A Muslim activist who is known for his radical views regarding the war in Iraq was jailed and sentenced for four and a half years for his inflammatory speeches in a London mosque. Judge Nicholas Price said that Abu Izzadeen, was among the leaders of a group of men who gathered in the Regent’s Park mosque in November, 2004, to call for volunteers to fight British troops in Iraq and to make an appeal for funds to finance insurgency abroad. He was also accused of heckling then Home Secretary John Reid who was giving a spech in 2006. The judge said Izzadeen and his associates had abused the right to free speech. Izzadeen was told by the British judge: “I am left in no doubt that your speeches were used by you as self-aggrandisement and not as an expression of sincerely held religious views. I find that you are arrogant, contemptuous and utterly devoid of any sign of remorse.”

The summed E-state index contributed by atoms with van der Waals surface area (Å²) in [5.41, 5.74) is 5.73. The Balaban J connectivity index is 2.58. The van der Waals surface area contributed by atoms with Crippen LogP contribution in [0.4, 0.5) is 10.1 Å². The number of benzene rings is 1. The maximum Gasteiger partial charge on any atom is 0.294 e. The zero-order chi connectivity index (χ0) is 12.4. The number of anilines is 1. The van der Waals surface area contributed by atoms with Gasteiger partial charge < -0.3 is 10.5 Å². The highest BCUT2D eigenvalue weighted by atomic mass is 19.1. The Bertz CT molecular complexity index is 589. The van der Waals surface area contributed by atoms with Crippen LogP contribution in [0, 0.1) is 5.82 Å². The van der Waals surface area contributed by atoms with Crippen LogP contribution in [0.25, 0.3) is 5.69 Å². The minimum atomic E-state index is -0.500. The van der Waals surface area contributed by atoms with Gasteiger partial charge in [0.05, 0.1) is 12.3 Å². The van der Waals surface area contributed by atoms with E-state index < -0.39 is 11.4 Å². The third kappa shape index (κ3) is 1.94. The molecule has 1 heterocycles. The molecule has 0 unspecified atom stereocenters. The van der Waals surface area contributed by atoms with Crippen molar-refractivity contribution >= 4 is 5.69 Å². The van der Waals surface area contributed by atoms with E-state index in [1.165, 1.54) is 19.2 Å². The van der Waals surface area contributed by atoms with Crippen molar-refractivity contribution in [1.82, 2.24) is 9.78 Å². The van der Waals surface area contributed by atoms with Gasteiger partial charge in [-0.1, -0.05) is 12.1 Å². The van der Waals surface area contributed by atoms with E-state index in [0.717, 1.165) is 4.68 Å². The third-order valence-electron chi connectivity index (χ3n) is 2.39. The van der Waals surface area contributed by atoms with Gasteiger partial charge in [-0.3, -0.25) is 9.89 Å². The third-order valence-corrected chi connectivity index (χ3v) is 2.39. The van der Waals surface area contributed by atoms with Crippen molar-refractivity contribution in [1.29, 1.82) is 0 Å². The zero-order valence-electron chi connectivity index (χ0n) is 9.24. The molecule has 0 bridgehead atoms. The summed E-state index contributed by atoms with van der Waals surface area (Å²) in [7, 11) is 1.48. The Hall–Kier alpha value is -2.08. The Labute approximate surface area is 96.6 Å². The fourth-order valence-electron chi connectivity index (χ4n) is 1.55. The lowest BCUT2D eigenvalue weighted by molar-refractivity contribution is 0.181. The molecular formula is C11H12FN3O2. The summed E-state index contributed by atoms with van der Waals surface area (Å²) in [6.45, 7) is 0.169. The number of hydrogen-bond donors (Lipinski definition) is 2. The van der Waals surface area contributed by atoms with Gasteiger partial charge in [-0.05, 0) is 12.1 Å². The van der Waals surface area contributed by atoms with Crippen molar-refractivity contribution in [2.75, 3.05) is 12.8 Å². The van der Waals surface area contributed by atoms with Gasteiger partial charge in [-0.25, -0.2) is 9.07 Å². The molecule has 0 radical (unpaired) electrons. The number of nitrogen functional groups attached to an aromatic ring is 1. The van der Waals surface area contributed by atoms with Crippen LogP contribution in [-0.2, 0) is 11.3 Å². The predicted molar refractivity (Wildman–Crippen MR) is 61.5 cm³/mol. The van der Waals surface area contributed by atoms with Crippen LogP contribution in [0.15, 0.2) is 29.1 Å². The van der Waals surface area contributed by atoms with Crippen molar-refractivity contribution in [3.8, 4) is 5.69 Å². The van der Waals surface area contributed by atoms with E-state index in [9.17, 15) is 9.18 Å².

After the sentencing, Bethan David, of the Crown Prosecution Service, said: “The challenge in this case was to demonstrate to the jury that sometimes statements overstep not just the boundaries of taste and decency, but also the boundaries of the law.”
The bottom line is apparently no evidence was found that Izzadeen committed any action of terrorism. Heckling a government official is certainly within the boundaries of law and urging people to fight is just that — urging. The case against Izzadeen would have been strengthened if there was evidence he had in some manner directly aided the killing of anyone.